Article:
James Cook University has sacked academic Professor Peter Ridd, he claims because he “dared to fight the university and speak the truth about science and the Great Barrier Reef”. He rejects the scientific evidence linking human activity to degradation of the Great Barrier Reef, and takes the view that the Reef is doing fine.
“We defend Peter’s right to make statements in his area of academic expertise and would continue to do that until we are blue in the face,” Gordon says.
“The issue has never been about Peter’s right to make statements – it’s about how he has continually broken a code of conduct that we would expect all our staff to stick to, to create a safe, respectful and professional workplace.”
including $200 million in funding to reduce agricultural pollution and $100 million for “reef restoration and adaptation,” which includes a project to grow stronger corals in laboratories. Other projects include killing off invasive species like the crown-of-thorns starfish and community engagement and enforcement
We plant about 9 billion trees each year. Unfortunately we also clear about 15 billion, leaving a deficit of 6 billion.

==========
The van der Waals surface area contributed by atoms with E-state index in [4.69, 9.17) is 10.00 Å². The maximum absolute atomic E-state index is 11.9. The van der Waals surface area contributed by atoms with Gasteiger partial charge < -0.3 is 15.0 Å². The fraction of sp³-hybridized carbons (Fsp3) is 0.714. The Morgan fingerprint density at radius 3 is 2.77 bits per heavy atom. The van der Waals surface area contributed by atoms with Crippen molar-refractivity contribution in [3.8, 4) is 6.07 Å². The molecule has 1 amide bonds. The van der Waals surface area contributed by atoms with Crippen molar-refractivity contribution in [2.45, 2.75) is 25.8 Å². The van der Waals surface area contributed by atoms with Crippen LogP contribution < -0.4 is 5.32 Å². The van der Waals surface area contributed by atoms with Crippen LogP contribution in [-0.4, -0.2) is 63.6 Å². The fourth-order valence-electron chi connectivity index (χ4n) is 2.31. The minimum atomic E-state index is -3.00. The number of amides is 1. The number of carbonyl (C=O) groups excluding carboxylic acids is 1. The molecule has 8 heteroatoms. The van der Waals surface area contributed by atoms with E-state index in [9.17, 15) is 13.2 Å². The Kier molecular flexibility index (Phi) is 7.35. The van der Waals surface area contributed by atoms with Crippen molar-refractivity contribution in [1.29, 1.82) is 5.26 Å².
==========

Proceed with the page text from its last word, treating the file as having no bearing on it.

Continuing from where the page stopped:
A system of using drones is being developed which could plant trees at 10 times the rate of hand planting and at 20 per cent of the cost by firing germinated seeds into the ground. Continue reading Climate clippings 211→
Secondly, Terry Hughes, the lead author of the paper was embarking on aerial surveys to chart the effects of the latest 2017 bleaching event, the first in consecutive years, and the first in a non-El Niño year.
Third, Queensland government officials were in Paris meeting with UNESCO officials to appeal for more time to make good on conservation efforts to ward off an “in-danger” listing for the reef. This conservation plan does not mention global warming, concentrating on such things as water quality.
Our government seems bent on saving the tourist industry by airbrushing the Great Barrier Reef out of UN reports. The report “World Heritage and Tourism in a Changing Climate”, published jointly by UNESCO, the United Nations Environment Program and the Union of Concerned Scientists, initially had a key chapter on the Great Barrier Reef, as well as small sections on Kakadu and the Tasmanian forests.
A total of at least 1GW of large-scale solar could be added to existing Australian wind farms, boosting renewable energy development, generation, and and smoothing its delivery to the grid, according to a new report from the Australian Renewable Energy Agency investigation the benefits of solar and wind “co-location.”